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A $5 Million Error: Just a simple mistake?
by Robert Franco | 2011/07/14 |

Cities across America are facing huge shortfalls in their budgets.  This means services are being cut and departments are seeing their budgets slashed.  Perhaps it is because these budget shortfalls are so common that nobody notice that the projection of an $11 million shortfall was off by about $5 million in Corpus Christi, Texas.

Source of Title Blog ::

According to KRISTV in Corpus Christi, the Nueces County Appraisal District had initially projected that the city would see a 6.6% drop in property value revenues.  However, the actual number was a 2% increase.  The difference in revenue is about $5 million more than initially projected.

The county's chief appraiser, Ollie Grant, called it a simple mistake.  Apparently, a computer program doubled the Homestead Exemption on the total amount of value. 

"We realize what what the city went through, they made a lot of cuts in different things, and we do apologize for that," Grant said. "But it's something we didn't do purposefully, everyone makes mistakes," says Ollie Grant with the Nueces County Appraisal District.

The city was ready to vote on the following year's budget to cut jobs and services because of an $11 million budget shortfall... now it has an extra $5 million to play with. 

"I am alarmed that we... went from 6 percent down to 2 percent up. That's just in my world unacceptable behavior to any consulting entity or any entity that was providing information," Councilman Mark Scott said.

The city posted this question on their Facebook page: "What would you do with the extra money?"  Though the city still faces a $6 million shortfall, some of the anticipated cuts may not be necessary.  A Senior Citizens group is asking for its budget to be restored.

Hey, mistakes happen.  I suppose it is better that the mistake was found now, rather than after the new budget was passed and funding was slashed.  And, it could have been worse... imagine what would have happened if the projected revenue was $5 million more than it actually was.  Services would have been funded only to run out of money before the end of the year.

Still, if you ask me, they should spend some of that "extra" money on a new computer system.  Or, perhaps, hire somebody that knows how to properly use it! 



Categories: General Interest, Technology

521 words | 4052 views | 2 comments | log in or register to post a comment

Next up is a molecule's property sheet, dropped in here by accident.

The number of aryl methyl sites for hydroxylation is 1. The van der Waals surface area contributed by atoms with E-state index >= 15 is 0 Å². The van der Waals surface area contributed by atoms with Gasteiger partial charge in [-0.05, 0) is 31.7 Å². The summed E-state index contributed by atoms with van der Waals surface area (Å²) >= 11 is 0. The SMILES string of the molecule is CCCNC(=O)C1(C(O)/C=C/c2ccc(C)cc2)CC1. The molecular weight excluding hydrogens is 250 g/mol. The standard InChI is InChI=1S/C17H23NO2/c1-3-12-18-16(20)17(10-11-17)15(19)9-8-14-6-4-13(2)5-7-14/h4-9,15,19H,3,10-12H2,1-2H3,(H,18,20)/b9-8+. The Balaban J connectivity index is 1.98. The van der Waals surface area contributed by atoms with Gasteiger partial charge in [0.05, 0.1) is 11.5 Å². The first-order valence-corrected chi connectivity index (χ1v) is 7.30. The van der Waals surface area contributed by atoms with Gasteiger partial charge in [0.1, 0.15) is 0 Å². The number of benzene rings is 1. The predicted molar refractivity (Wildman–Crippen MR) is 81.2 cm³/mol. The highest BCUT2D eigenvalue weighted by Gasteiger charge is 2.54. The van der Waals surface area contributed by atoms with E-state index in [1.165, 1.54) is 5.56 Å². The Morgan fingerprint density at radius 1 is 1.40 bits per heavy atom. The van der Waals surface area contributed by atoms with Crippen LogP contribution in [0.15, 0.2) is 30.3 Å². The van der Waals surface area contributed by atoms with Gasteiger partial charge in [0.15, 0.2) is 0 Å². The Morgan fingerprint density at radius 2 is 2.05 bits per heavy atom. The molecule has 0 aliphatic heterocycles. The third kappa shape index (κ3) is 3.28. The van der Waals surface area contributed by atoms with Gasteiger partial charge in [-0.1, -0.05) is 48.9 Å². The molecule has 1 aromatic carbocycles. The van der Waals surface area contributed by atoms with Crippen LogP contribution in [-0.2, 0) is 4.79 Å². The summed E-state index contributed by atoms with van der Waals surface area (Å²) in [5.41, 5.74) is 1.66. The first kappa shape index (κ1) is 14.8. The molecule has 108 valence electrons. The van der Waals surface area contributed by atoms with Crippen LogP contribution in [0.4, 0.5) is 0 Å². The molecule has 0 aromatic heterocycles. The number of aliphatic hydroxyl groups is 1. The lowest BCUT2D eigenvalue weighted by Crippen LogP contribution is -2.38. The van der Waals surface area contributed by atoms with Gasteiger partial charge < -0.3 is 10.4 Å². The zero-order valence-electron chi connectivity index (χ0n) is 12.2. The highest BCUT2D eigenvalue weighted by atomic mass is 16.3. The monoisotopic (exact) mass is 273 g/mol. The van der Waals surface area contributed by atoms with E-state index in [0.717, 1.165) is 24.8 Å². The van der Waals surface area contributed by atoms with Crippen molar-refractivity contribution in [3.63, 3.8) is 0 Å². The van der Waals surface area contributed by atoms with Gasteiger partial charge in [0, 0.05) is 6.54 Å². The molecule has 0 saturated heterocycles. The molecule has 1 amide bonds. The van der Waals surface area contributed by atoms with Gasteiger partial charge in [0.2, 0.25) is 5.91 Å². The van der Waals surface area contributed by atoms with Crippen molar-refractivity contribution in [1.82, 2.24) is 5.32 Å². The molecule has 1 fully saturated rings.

Just Wondering...

"Still, if you ask me, they should spend some of that "extra" money on a new computer system. Or, perhaps, hire somebody that knows how to properly use it!"

 You don't suppose they ran it through that system.. twice... do you?

I mean to make sure they came up with the same answer/figure again? The SECOND time? I mean... without "adjusting" anything else?

Dang if those computers NEVER are in error, then who(m) must've made it? A power surge perhaps? or in the other direction, a brownout threw it off?

One of the many continuing "mystery's" that seem to plague mankind, no doubt.

I wonder if they'd been more accurate using an abacus.

by Donald Petersen | 2011/07/18 | log in or register to post a reply

I like this article Robert

And totally agree with Donald. it never ceases to amaze me how easily a Public Servant takes on the attitude of less responsibility with the Public who elected them and pay their income and those great benefits they get.

 I agree with Donald on the fact that it is a human error 'cuz somebody designed/misused that system.  Just imagine what would happen if any one of us had a system "anomaly" and tried to pass that one off on the IRS...LOL!

Thanks, Kris Bjorge 

by Kristine Bjorge | 2011/07/19 | log in or register to post a reply
Source of Title Blog

Robert A. FrancoThe focus of this blog will be on sharing my thoughts and concerns related to the small title agents and abstractors. The industry has changed dramatically over the past ten years and I believe that we are just seeing the beginning. As the evolution continues, what will become of the many small independent title professionals who have long been the cornerstone of the industry?

Robert A. Franco



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